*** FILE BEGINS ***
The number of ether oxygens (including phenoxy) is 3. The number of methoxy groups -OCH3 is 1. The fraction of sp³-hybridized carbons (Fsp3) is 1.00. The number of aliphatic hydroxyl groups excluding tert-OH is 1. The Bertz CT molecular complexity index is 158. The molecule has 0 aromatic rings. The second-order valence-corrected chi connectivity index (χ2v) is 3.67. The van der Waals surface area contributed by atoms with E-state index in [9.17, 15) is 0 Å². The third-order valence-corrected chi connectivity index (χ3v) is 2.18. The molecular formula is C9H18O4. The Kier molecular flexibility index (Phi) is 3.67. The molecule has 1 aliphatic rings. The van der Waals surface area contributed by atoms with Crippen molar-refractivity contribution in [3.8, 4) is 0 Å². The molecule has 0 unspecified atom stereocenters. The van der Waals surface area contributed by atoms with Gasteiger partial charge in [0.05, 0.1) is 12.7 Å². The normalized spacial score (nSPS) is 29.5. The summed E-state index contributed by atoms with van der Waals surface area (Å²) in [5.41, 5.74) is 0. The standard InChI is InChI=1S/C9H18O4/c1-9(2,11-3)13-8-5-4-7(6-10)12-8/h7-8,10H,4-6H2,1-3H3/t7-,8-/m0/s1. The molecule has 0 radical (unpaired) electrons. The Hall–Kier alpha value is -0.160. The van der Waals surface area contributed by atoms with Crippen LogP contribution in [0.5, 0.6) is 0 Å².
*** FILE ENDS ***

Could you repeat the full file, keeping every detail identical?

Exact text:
The number of ether oxygens (including phenoxy) is 3. The number of methoxy groups -OCH3 is 1. The fraction of sp³-hybridized carbons (Fsp3) is 1.00. The number of aliphatic hydroxyl groups excluding tert-OH is 1. The Bertz CT molecular complexity index is 158. The molecule has 0 aromatic rings. The second-order valence-corrected chi connectivity index (χ2v) is 3.67. The van der Waals surface area contributed by atoms with E-state index in [9.17, 15) is 0 Å². The third-order valence-corrected chi connectivity index (χ3v) is 2.18. The molecular formula is C9H18O4. The Kier molecular flexibility index (Phi) is 3.67. The molecule has 1 aliphatic rings. The van der Waals surface area contributed by atoms with Crippen molar-refractivity contribution in [3.8, 4) is 0 Å². The molecule has 0 unspecified atom stereocenters. The van der Waals surface area contributed by atoms with Gasteiger partial charge in [0.05, 0.1) is 12.7 Å². The normalized spacial score (nSPS) is 29.5. The summed E-state index contributed by atoms with van der Waals surface area (Å²) in [5.41, 5.74) is 0. The standard InChI is InChI=1S/C9H18O4/c1-9(2,11-3)13-8-5-4-7(6-10)12-8/h7-8,10H,4-6H2,1-3H3/t7-,8-/m0/s1. The molecule has 0 radical (unpaired) electrons. The Hall–Kier alpha value is -0.160. The van der Waals surface area contributed by atoms with Crippen LogP contribution in [0.5, 0.6) is 0 Å².